While Parliament was well within its rights to pass the Juvenile Justice (Care and Protection of Children) Bill, 2014 on December 22, the manner in which it was done is objectionable.
I regret to say that the law was passed under the pressure of mass hysteria, duly whipped up by the media, with mass demonstrations in many places. It reminds one of Parliament’s surrender before Anna Hazare’s movement against corruption, and his mass meetings at theRam Leela ground in the Capital where he shouted “Inquilab Zindabad, Bharat Mata ki jai, and Vande Mataram” and frenzied mobs went around Delhi to demonstrate before, and even surround, the houses of important state functionaries.
The passing of the Juvenile Justice amendment in a similarly surcharged atmosphere with crowds howling and screaming outside Parliament has no doubt appeased the mob. But whether bills should be passed under such pressure, or in a cool atmosphere, is a moot question which I ask.
Appeasement is always a very dangerous way of functioning, as the Munich Conference of 1938 demonstrated, and appeasement of the mob, I respectfully submit, is no way for Parliament to function.
One is reminded of the Moscow governor Rostopchin during Napoleon’s invasion of Russia in 1812, as depicted in Tolstoy’s War and Peace, who handed over Vereshchagin to the mob which tore him apart, or of the mob in Shakespeare’s Julius Caesar which hanged Cinna the poet for his alleged bad verses only because he had the same name as Cinna the conspirator, or the mob present before the Paris Revolutionary Tribunal thirsty for the blood of Charles Darnay in Dickens’s Tale of Two Cities. One may also recall that in ancient Rome, unscrupulous powerful and rich politicians like Crassus and Caesar used the mob to win elections and control Rome.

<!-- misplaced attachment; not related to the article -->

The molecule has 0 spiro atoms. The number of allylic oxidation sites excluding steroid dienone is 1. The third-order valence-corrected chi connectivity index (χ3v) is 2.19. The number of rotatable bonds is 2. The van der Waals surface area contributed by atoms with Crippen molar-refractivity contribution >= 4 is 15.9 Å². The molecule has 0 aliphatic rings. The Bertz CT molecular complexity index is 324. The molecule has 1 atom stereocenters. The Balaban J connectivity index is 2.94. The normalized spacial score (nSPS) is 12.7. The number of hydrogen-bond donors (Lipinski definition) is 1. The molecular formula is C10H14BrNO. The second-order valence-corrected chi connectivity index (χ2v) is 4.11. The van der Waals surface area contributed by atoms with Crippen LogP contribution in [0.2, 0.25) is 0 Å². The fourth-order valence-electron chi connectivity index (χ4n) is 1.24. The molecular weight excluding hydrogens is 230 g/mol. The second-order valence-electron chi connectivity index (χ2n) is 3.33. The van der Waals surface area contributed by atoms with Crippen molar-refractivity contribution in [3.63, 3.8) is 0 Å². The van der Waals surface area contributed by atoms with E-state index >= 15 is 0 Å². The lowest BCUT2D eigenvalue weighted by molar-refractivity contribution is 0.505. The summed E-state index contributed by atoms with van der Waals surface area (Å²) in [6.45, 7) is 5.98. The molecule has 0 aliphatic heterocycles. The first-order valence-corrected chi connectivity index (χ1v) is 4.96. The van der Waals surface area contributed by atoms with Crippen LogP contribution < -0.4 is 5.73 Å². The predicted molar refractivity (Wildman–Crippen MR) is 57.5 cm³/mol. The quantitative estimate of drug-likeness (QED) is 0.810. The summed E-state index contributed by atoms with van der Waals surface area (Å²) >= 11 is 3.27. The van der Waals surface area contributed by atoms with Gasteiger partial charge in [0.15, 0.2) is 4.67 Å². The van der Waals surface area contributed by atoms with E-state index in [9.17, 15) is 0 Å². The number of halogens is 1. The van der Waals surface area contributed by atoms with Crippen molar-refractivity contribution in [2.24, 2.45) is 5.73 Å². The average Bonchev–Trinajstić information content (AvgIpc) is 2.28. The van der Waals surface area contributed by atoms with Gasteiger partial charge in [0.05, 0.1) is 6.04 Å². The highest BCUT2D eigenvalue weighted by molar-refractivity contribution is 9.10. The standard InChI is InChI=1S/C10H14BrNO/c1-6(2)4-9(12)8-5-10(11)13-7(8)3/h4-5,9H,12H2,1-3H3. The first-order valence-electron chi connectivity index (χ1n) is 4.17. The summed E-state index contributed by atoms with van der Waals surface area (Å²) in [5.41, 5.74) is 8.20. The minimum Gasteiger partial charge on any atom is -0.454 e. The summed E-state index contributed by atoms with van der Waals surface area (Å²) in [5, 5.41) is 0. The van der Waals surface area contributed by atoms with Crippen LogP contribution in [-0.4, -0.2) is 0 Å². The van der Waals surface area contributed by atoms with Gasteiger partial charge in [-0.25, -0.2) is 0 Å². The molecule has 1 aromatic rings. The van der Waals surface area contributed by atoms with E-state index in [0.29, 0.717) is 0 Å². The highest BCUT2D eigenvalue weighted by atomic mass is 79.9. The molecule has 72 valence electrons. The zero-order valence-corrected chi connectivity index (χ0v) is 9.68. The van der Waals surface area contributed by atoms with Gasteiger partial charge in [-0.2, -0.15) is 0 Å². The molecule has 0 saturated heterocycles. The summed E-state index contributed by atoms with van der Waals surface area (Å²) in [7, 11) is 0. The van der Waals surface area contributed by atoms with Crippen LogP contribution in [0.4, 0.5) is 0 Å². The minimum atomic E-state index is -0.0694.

This dangerous precedent having been established, what prevents the mob from going further in the times to come? One may recall the action of the Paris mob on June 2, 1793 which surrounded the French National Convention demanding the expulsion and arrest of 22 Girondins, who were members of the Convention – and the Convention’s decision to surrender before the mob by handing over the Girondins, who were later guillotined. I only hope things do not come to this pass in India, but it is time for parliamentarians to seriously introspect before it is too late.
I respectfully submit that in their hurry to pass the JJ bill, several important considerations were overlooked.
While there are several theories of punishment (retributive, deterrent, preventive, etc ) modern penology lays more emphasis on reformation. Statistics have revealed that young people below 18 years of age who commit crimes usually come from poor families, and are often uneducated. Long years of imprisonment will only turn them into hardened criminals by the time they come out of jail. This aspect, requiring serious deliberation, was unfortunately overlooked in parliament’s zeal to pass the bill and short-circuit further cool debate.
Vox Populi, Vox Dei sounds very good in theory, but it has a tendency to degenerate into mobocracy. Rational debates in parliament cannot be conducted in a surcharged atmosphere or as a knee jerk reaction to mob pressure if the interests of the nation are to be served.
Markandey Katju is a former judge of the Supreme Court of India